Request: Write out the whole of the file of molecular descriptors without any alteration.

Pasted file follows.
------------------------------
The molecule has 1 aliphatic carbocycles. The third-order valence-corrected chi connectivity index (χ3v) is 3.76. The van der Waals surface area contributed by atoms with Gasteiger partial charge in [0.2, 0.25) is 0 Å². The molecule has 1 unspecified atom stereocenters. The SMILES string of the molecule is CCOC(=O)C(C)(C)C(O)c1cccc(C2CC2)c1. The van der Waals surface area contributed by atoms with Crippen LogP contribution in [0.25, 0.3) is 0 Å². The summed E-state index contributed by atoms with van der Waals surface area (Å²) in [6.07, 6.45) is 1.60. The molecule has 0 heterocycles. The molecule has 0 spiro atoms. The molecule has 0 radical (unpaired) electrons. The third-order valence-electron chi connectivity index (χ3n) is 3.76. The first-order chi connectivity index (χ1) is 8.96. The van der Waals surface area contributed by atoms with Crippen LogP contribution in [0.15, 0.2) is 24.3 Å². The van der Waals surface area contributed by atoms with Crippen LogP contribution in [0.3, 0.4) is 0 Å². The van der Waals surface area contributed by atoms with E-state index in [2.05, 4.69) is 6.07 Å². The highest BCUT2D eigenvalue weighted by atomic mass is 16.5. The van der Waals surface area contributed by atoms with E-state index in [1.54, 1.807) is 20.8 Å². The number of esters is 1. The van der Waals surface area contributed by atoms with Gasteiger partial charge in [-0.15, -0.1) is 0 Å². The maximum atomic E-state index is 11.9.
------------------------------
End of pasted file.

The molecule has 1 aliphatic carbocycles. The third-order valence-corrected chi connectivity index (χ3v) is 3.76. The van der Waals surface area contributed by atoms with Gasteiger partial charge in [0.2, 0.25) is 0 Å². The molecule has 1 unspecified atom stereocenters. The SMILES string of the molecule is CCOC(=O)C(C)(C)C(O)c1cccc(C2CC2)c1. The van der Waals surface area contributed by atoms with Crippen LogP contribution in [0.25, 0.3) is 0 Å². The summed E-state index contributed by atoms with van der Waals surface area (Å²) in [6.07, 6.45) is 1.60. The molecule has 0 heterocycles. The molecule has 0 spiro atoms. The molecule has 0 radical (unpaired) electrons. The third-order valence-electron chi connectivity index (χ3n) is 3.76. The first-order chi connectivity index (χ1) is 8.96. The van der Waals surface area contributed by atoms with Crippen LogP contribution in [0.15, 0.2) is 24.3 Å². The van der Waals surface area contributed by atoms with Crippen LogP contribution in [0.3, 0.4) is 0 Å². The van der Waals surface area contributed by atoms with E-state index in [2.05, 4.69) is 6.07 Å². The highest BCUT2D eigenvalue weighted by atomic mass is 16.5. The van der Waals surface area contributed by atoms with E-state index in [1.54, 1.807) is 20.8 Å². The number of esters is 1. The van der Waals surface area contributed by atoms with Gasteiger partial charge in [-0.15, -0.1) is 0 Å². The maximum atomic E-state index is 11.9.